Dr. Saad also said that the aircraft dropped two cluster munitions on the hospital. “They kept exploding for thirty seconds,” he said.
Photographs and video footage support his account. Video footage from OGN shows remnants from a burster/igniter column from a cargo bomb and what appears to be remnants of PTAB-1M explosive submunitions. OGN shared unpublished video footage of the remnant with Human Rights Watch and confirmed that the footage was filmed near al-Sakhour hospital after the October 1 attack. Photographs of weapon remnants from the attack that a local journalist shared with Human Rights Watch conclusively show remnants from an air-dropped Soviet/Russian-made RBK-500 cluster bomb with PTAB-1M submunitions.
Medical staff and two journalists also said that they believed that aircraft dropped a bomb containing chlorine because they found yellow residue where the bomb had impacted. Although Human Rights Watch has documented the use of chlorine in attacks in Aleppo before, it was not able to confirm its use in this attack.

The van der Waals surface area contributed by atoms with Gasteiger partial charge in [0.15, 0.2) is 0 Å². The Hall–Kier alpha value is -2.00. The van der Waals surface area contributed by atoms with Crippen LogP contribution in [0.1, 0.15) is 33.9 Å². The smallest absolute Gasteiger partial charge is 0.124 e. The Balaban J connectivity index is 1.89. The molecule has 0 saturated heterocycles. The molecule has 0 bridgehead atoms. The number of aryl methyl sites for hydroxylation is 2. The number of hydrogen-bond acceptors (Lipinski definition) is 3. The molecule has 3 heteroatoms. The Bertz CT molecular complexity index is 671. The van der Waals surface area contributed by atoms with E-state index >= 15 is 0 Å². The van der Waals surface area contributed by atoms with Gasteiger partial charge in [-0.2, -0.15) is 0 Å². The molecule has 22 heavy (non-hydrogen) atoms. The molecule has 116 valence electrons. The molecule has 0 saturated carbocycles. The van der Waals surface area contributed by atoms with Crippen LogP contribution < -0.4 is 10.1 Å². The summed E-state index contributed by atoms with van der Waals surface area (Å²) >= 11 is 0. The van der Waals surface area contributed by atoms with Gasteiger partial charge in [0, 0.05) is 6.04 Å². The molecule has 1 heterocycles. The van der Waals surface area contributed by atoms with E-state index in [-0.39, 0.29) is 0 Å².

Mohamed Abu Rajab, the hospital’s head of administration, said in a phone interview that the attack on October 1, damaged the hospital building, and especially the laboratory. The attack damaged the intensive care unit again, the patients’ wing and destroyed generators, he said. Zouheir al-Shimale, a journalist who visited the hospital after the attack, gave a similar account. Dr. Abu Rajab said that the attacks killed at least two people and injured 10. The surgery nurse, Ahmed Said, said that he saw four dead bodies lying outside the hospital after the attack.
In a video published by the BBC, Dr. Abu Rajab walks through the hospital, showing the destruction, particularly to medical equipment, that the attack caused. Video footage also shows that an ambulance was destroyed in the attack.
At about 3:30 p.m. on October 3, an airstrike again hit the street in front of the hospital, near where one of the bombs fell on October 1.
Video from four closed circuit cameras from the hospital that Bellingcat posted on YouTube shows the moment of the airstrike, including one man being buried beneath the rubble. Dr. Saad said: